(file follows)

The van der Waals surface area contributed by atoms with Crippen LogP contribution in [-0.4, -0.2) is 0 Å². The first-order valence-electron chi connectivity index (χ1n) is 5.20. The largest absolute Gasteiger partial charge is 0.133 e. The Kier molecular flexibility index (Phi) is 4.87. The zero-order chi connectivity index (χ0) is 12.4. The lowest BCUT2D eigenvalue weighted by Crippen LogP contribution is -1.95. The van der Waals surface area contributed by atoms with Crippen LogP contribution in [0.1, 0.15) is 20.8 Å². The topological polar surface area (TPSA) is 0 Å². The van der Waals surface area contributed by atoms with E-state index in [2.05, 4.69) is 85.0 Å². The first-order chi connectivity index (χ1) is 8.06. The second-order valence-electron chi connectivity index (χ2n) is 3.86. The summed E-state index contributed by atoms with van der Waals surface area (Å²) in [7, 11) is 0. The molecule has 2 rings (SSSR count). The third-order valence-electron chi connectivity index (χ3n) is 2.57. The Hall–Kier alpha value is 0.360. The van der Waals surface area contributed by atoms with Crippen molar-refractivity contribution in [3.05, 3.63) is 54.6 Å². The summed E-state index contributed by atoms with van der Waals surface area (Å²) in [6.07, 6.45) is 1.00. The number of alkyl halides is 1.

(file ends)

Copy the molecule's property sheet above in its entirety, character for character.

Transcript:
The van der Waals surface area contributed by atoms with Crippen LogP contribution in [-0.4, -0.2) is 0 Å². The first-order valence-electron chi connectivity index (χ1n) is 5.20. The largest absolute Gasteiger partial charge is 0.133 e. The Kier molecular flexibility index (Phi) is 4.87. The zero-order chi connectivity index (χ0) is 12.4. The lowest BCUT2D eigenvalue weighted by Crippen LogP contribution is -1.95. The van der Waals surface area contributed by atoms with Crippen LogP contribution in [0.1, 0.15) is 20.8 Å². The topological polar surface area (TPSA) is 0 Å². The van der Waals surface area contributed by atoms with E-state index in [2.05, 4.69) is 85.0 Å². The first-order chi connectivity index (χ1) is 8.06. The second-order valence-electron chi connectivity index (χ2n) is 3.86. The summed E-state index contributed by atoms with van der Waals surface area (Å²) in [7, 11) is 0. The molecule has 2 rings (SSSR count). The third-order valence-electron chi connectivity index (χ3n) is 2.57. The Hall–Kier alpha value is 0.360. The van der Waals surface area contributed by atoms with Crippen molar-refractivity contribution in [3.05, 3.63) is 54.6 Å². The summed E-state index contributed by atoms with van der Waals surface area (Å²) in [6.07, 6.45) is 1.00. The number of alkyl halides is 1.